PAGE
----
I was thinking about this last night while watching a frustrating loss by the Dodgers. Out of all the major sports, baseball is most subject to the realm of chance, AKA the unknowable unknown. In basketball, for example, the best team almost always wins, especially if the players apply themselves. But in baseball the best team will still lose roughly a third of the time, and the worst team will win a third of their games. Thus, the best skill and soundest strategy are often trumped by chance.

In fact, the very purpose of strategy is to minimize the role of chance. For example, it is generally preferable to use righthanded hitters against a lefthanded pitcher, and vice versa. However, doing so doesn't result in a sure thing. Again, the future is unknown, so our strategy is deployed in the effort to tame it somewhat.

There are a number of lines to this effect in No Country for Old Men, which is all about ignorance and luck:

Point bein', even in the contest between man and steer the issue is not certain.

Or this exchange, that shows how our rules of strategy, which are designed to reduce ignorance and tame the future, don't always work out (i.e., sometimes a righthand hitter will get a base hit off a lefthand pitcher):

Anton Chigurh: And you know what's going to happen now. You should admit your situation. There would be more dignity in it.

Carson Wells: You go to hell.

Anton Chigurh: [Chuckles] Alright. Let me ask you something. If the rule you followed brought you to this, of what use was the rule?

But some people are ignorant of their ignorance:

Wendell: You think this boy Moss has got any notion of the sorts of sons of bitches that're huntin' him?

Ed Tom Bell: I don't know, he ought to. He's seen the same things I've seen, and it's certainly made an impression on me.

How little we really know:

Poolside Woman: Oh... that's who you keep looking out the window for?

Llewelyn Moss: Half...

Poolside Woman: What else then...?

Llewelyn Moss: Just looking for what's coming...

Poolside Woman: Yeah... But no one ever sees that coming...

This one is particularly relevant; I don't remember it in the film, but it's in the book:

You never know what worse luck your bad luck has saved you from.

Or this:

People complain about the bad things that happen to em that they don't deserve but they seldom mention the good. About what they done to deserve them things.

Another good one from the book, which certainly goes to our central topic, which is the role of government in eliminating ignorance and attempting to control the future:

It takes very little to govern good people. Very little. And bad people can't be governed at all. Or if they could I never heard of it.

Which immediately suggests an important electoral strategy of the left: if you want to justify the largest and most intrusive government possible, you'll need to create a lot of ungovernable people. A Blue Wave of them, as it were. No borders. No standards. A demographic invasion from below, as in California. This is a subject to which we will no doubt return.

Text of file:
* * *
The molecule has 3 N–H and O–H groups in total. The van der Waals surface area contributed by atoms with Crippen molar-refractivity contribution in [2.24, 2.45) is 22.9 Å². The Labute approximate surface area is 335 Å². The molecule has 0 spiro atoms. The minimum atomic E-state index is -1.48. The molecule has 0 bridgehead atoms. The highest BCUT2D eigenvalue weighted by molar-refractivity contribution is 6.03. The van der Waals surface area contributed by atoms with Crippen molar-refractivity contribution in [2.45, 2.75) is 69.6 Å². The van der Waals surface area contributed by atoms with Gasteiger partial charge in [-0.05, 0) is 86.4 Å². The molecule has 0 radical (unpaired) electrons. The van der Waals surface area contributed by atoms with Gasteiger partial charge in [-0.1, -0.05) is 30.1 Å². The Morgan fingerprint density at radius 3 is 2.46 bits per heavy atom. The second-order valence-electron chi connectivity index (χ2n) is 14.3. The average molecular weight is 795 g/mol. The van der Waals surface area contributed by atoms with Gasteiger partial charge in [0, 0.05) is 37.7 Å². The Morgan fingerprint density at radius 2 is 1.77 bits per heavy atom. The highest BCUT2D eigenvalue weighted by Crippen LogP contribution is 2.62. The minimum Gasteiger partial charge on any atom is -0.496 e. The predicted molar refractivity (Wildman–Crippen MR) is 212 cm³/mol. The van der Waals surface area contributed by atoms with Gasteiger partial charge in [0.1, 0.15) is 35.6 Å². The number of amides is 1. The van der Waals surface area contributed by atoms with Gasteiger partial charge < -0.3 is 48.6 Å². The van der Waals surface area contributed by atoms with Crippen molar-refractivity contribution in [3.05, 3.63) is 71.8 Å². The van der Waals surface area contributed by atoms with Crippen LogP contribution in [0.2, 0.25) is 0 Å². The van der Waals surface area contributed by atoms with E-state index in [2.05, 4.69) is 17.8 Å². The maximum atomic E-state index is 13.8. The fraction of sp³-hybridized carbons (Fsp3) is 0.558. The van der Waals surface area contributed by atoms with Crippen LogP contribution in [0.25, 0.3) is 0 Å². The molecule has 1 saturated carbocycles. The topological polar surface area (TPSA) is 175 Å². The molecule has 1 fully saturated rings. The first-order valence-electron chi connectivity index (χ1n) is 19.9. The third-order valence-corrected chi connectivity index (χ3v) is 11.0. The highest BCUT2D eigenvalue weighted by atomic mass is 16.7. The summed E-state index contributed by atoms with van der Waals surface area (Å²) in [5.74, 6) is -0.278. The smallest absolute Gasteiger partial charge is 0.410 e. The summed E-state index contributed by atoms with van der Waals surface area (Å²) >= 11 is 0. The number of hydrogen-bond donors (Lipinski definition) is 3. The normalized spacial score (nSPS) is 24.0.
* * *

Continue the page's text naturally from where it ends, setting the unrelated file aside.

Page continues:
In fact, this whole preface is by way of returning to the subject of Law, Legislation, and Liberty, which is so full of important insights that I'm having difficulty wrapping my mind around it. Maybe an amazon reviewer can sort it out for us.

the social order is produced by a complex array of institutions and behavioral norms, which have evolved and endure because they work. The Fatal Conceit of modern planners is to presume that the social order could be easily rearranged; but in fact the rationality of human planners is far more limited than the evolutionary ‘wisdom' that inheres in the complex rules of the free society.

This is helpful -- it's not just me:

Hayek wrote and published Law, Legislation, and Liberty on and off over a timespan of approximately 15 years, which were in part interrupted by ill health. Hayek admits that the result is at times repetitive and lacking in organization.

There are plenty of flashes of that true rhetorical brilliance characteristic of Hayek that can make his writings such a feast to the ear and mind. On the downside, however, these rhetorical gems are hidden in a large volume of pages that at times do indeed seem tedious, repetitive, and unorganized...

I suppose the ultimate insight is that rules are not -- and cannot be -- about guaranteeing outcomes, because that will undermine the very conditions of freedom and affluence. As in Venezuela, the state can guarantee a certain outcome only by eroding the conditions that make the outcome possible. But this is what the left does, every time. The first and last temptation of the left is denial of ignorance.

Hayek finds the philosophical base of totalitarian thought in the belief that "we can create the welfare with law, if we arrange it logically." That's why he calls every kind of totalitarian thought "constructive cartesian rationalism," because they all want to reform the whole world to realize their specific outcome...